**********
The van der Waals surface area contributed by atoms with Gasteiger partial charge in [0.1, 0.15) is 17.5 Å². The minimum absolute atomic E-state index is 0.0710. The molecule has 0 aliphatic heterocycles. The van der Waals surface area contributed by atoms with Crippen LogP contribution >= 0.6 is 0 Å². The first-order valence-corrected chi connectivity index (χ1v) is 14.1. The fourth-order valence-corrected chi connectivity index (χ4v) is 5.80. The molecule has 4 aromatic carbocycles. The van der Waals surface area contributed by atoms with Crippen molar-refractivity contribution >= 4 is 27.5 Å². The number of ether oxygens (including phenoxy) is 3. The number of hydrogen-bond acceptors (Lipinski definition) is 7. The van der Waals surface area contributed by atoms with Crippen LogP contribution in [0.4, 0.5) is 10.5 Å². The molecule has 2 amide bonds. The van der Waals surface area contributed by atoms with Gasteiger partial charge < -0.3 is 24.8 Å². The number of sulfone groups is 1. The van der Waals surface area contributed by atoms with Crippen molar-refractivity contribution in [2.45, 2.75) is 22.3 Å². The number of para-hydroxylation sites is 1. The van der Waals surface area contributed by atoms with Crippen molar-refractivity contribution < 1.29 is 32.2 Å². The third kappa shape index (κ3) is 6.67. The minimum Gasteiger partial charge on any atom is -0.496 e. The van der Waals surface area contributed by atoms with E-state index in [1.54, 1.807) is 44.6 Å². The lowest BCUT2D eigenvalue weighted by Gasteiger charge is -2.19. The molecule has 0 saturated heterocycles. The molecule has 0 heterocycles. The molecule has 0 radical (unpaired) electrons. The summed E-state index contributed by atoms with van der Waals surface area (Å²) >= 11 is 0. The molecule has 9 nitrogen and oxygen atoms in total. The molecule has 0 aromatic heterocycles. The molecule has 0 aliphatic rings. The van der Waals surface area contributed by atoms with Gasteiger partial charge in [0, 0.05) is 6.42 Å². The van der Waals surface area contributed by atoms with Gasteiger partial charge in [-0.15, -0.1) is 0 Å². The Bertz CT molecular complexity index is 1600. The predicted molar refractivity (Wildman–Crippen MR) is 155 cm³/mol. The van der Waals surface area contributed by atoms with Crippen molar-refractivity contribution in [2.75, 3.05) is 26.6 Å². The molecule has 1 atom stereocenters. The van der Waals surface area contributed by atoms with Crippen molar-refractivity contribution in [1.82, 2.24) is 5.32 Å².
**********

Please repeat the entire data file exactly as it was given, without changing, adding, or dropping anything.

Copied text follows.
The van der Waals surface area contributed by atoms with Gasteiger partial charge in [0.1, 0.15) is 17.5 Å². The minimum absolute atomic E-state index is 0.0710. The molecule has 0 aliphatic heterocycles. The van der Waals surface area contributed by atoms with Crippen LogP contribution >= 0.6 is 0 Å². The first-order valence-corrected chi connectivity index (χ1v) is 14.1. The fourth-order valence-corrected chi connectivity index (χ4v) is 5.80. The molecule has 4 aromatic carbocycles. The van der Waals surface area contributed by atoms with Crippen molar-refractivity contribution >= 4 is 27.5 Å². The number of ether oxygens (including phenoxy) is 3. The number of hydrogen-bond acceptors (Lipinski definition) is 7. The van der Waals surface area contributed by atoms with Crippen LogP contribution in [0.4, 0.5) is 10.5 Å². The molecule has 2 amide bonds. The van der Waals surface area contributed by atoms with Gasteiger partial charge < -0.3 is 24.8 Å². The number of sulfone groups is 1. The van der Waals surface area contributed by atoms with Crippen molar-refractivity contribution in [2.45, 2.75) is 22.3 Å². The number of para-hydroxylation sites is 1. The van der Waals surface area contributed by atoms with Crippen molar-refractivity contribution < 1.29 is 32.2 Å². The third kappa shape index (κ3) is 6.67. The minimum Gasteiger partial charge on any atom is -0.496 e. The van der Waals surface area contributed by atoms with E-state index in [1.54, 1.807) is 44.6 Å². The lowest BCUT2D eigenvalue weighted by Gasteiger charge is -2.19. The molecule has 0 saturated heterocycles. The molecule has 0 heterocycles. The molecule has 0 radical (unpaired) electrons. The summed E-state index contributed by atoms with van der Waals surface area (Å²) >= 11 is 0. The molecule has 9 nitrogen and oxygen atoms in total. The molecule has 0 aromatic heterocycles. The molecule has 0 aliphatic rings. The van der Waals surface area contributed by atoms with Gasteiger partial charge in [0, 0.05) is 6.42 Å². The van der Waals surface area contributed by atoms with Gasteiger partial charge in [-0.15, -0.1) is 0 Å². The Bertz CT molecular complexity index is 1600. The predicted molar refractivity (Wildman–Crippen MR) is 155 cm³/mol. The van der Waals surface area contributed by atoms with Crippen molar-refractivity contribution in [2.75, 3.05) is 26.6 Å². The molecule has 1 atom stereocenters. The van der Waals surface area contributed by atoms with Crippen molar-refractivity contribution in [1.82, 2.24) is 5.32 Å².